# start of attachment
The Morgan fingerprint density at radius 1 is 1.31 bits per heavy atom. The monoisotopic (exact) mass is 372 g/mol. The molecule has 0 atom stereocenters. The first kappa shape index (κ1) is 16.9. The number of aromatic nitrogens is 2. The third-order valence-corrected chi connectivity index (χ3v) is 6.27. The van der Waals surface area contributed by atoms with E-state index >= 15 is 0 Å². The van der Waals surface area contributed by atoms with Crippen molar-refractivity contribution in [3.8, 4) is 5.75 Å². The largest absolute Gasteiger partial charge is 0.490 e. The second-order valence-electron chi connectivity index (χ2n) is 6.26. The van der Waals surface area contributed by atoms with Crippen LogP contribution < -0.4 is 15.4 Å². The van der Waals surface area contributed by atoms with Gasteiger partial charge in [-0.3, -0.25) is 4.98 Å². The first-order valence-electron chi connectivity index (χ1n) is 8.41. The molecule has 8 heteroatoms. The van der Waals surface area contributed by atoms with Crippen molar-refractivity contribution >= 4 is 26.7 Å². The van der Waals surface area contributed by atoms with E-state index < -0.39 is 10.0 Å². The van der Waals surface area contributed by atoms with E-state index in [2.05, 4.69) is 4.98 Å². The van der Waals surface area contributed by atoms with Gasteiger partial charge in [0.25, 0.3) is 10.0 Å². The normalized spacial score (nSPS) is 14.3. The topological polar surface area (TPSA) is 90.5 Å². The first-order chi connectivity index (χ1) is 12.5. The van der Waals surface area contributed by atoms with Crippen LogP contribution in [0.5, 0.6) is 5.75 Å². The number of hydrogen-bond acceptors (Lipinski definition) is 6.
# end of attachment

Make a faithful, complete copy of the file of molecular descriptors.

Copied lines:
The Morgan fingerprint density at radius 1 is 1.31 bits per heavy atom. The monoisotopic (exact) mass is 372 g/mol. The molecule has 0 atom stereocenters. The first kappa shape index (κ1) is 16.9. The number of aromatic nitrogens is 2. The third-order valence-corrected chi connectivity index (χ3v) is 6.27. The van der Waals surface area contributed by atoms with E-state index >= 15 is 0 Å². The van der Waals surface area contributed by atoms with Crippen molar-refractivity contribution in [3.8, 4) is 5.75 Å². The largest absolute Gasteiger partial charge is 0.490 e. The second-order valence-electron chi connectivity index (χ2n) is 6.26. The van der Waals surface area contributed by atoms with Crippen LogP contribution < -0.4 is 15.4 Å². The van der Waals surface area contributed by atoms with Gasteiger partial charge in [-0.3, -0.25) is 4.98 Å². The first-order valence-electron chi connectivity index (χ1n) is 8.41. The molecule has 8 heteroatoms. The van der Waals surface area contributed by atoms with Crippen molar-refractivity contribution >= 4 is 26.7 Å². The van der Waals surface area contributed by atoms with E-state index < -0.39 is 10.0 Å². The van der Waals surface area contributed by atoms with E-state index in [2.05, 4.69) is 4.98 Å². The van der Waals surface area contributed by atoms with Gasteiger partial charge in [0.25, 0.3) is 10.0 Å². The normalized spacial score (nSPS) is 14.3. The topological polar surface area (TPSA) is 90.5 Å². The first-order chi connectivity index (χ1) is 12.5. The van der Waals surface area contributed by atoms with Crippen LogP contribution in [0.5, 0.6) is 5.75 Å². The number of hydrogen-bond acceptors (Lipinski definition) is 6.